While bowhunting with bows and arrows made out of wood, I have had the feeling that I must be the dumbest hunter on the planet. If I really want to hunt I should be using a gun! Here I go, walking in these lung-busting, heavily forested mountains all morning. As I get to the top of a tall hill, after what seemed like an eternity, I come upon this beautiful open meadow and spot some deer way across the tall grass 200 yards away. At this point, the game would be over for someone with a gun, but to me, the game may be just starting. I try to close the deal within 30 yards, or less! Nine times out of ten, or more like 99 times out of 100, I may fail! And then what? I just have to keep on trying, and going, and walking with my wooden weapons held firmly. Sometimes I think that my intended prey just laughs at me when it discovers that I am only armed with an old recurve–specially squirrels! Yet I keep going, and the feeling of having this bow in my hand is exhilarating. Somehow it gives me power, and I can really feel a vibration coming up my arm and into my entire body and soul. It is the coolest thing ever! We would not change it for all the gold in the world, because there is such ecstasy in true archery and bowhunting that money cannot buy!

Others who have never been exposed to archery may ask themselves, “What are all these grown men and women doing with those toys?” Really? Shooting bows and arrows seems like it should be kids play, and in many ways it is. But how many of the things that you did as a kid are you still interested in, fully involved in, and still doing today? Even some really old men still love archery and bowhunting with a passion after more than 50 years doing the same thing! Is there witchery in archery or not? Archery casts as spell on you, and no magician or sorcerer in this world could free you of the disease.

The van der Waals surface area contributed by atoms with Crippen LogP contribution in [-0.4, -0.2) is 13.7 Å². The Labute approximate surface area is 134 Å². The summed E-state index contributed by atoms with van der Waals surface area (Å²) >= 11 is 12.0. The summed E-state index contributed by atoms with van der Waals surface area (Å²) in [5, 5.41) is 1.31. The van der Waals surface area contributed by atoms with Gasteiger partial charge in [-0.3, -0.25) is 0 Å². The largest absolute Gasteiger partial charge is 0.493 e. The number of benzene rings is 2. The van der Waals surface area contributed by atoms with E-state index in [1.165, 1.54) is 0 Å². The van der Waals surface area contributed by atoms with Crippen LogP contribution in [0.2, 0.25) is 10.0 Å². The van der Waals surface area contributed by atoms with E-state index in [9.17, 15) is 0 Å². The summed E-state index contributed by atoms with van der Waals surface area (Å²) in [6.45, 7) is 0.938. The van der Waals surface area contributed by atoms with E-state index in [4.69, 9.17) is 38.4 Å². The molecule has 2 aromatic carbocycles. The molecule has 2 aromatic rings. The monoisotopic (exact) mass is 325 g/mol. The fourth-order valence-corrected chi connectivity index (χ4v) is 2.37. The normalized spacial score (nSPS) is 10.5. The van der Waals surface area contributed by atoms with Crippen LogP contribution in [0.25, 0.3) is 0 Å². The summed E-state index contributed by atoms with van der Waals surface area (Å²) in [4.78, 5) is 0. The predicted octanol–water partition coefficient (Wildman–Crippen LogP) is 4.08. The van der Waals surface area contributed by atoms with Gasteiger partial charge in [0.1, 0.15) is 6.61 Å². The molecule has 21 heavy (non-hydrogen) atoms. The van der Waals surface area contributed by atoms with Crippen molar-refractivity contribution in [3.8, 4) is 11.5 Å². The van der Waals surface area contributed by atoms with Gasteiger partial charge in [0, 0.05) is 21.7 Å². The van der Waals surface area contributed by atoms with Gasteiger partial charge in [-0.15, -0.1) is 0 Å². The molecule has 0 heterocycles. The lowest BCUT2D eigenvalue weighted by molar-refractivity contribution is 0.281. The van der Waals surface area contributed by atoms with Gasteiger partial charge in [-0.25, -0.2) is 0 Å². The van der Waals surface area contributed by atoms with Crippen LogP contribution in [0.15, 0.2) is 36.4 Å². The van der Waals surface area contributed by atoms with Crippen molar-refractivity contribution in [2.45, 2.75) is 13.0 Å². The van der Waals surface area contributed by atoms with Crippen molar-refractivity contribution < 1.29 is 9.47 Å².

A few years back, I went to the Black Widow plant in Nixa, Missouri to see if I would muster the valor to order a custom made bow. As I was walking in the door, an older fellow met me and said, “What is going on here? Are you suffering from this disease, too?” I just laughed and said yes. Later, I was looking at some arm guards and he walked by again and said, “You already have 20 of those, why do you want another one?” Then he added, “You are just a junkie, and no detoxification method will fix you. In this place you will just get sicker.” The man was Ken Beck!

About the author: Manuel S. Cervantes has bowhunted for 30 years. He is originally from Mexico, and is a former Tennis Professional. He makes his living as a high performance coach and lives in NW Arkansas with his wife Carmen, daughter Anasazi, and Stellaluna, Anasazi’s Great Pyrenees/Labrador cross.